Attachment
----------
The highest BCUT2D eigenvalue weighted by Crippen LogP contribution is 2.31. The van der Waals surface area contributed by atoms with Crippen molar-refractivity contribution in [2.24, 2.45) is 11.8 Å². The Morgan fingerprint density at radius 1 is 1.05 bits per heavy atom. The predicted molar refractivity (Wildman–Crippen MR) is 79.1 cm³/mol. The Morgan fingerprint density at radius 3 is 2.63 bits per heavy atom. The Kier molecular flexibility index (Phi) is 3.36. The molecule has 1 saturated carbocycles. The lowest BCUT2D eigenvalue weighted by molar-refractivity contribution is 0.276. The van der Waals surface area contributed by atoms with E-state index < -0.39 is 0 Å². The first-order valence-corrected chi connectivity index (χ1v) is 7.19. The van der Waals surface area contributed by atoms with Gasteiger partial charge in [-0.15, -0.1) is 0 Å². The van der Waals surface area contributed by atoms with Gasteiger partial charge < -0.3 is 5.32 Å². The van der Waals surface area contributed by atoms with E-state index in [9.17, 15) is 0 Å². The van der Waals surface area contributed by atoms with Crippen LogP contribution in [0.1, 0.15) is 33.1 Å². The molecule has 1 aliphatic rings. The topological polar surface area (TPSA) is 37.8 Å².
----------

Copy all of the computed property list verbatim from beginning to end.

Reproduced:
The highest BCUT2D eigenvalue weighted by Crippen LogP contribution is 2.31. The van der Waals surface area contributed by atoms with Crippen molar-refractivity contribution in [2.24, 2.45) is 11.8 Å². The Morgan fingerprint density at radius 1 is 1.05 bits per heavy atom. The predicted molar refractivity (Wildman–Crippen MR) is 79.1 cm³/mol. The Morgan fingerprint density at radius 3 is 2.63 bits per heavy atom. The Kier molecular flexibility index (Phi) is 3.36. The molecule has 1 saturated carbocycles. The lowest BCUT2D eigenvalue weighted by molar-refractivity contribution is 0.276. The van der Waals surface area contributed by atoms with E-state index < -0.39 is 0 Å². The first-order valence-corrected chi connectivity index (χ1v) is 7.19. The van der Waals surface area contributed by atoms with Gasteiger partial charge in [-0.15, -0.1) is 0 Å². The van der Waals surface area contributed by atoms with Gasteiger partial charge < -0.3 is 5.32 Å². The van der Waals surface area contributed by atoms with E-state index in [9.17, 15) is 0 Å². The van der Waals surface area contributed by atoms with Crippen LogP contribution in [0.1, 0.15) is 33.1 Å². The molecule has 1 aliphatic rings. The topological polar surface area (TPSA) is 37.8 Å².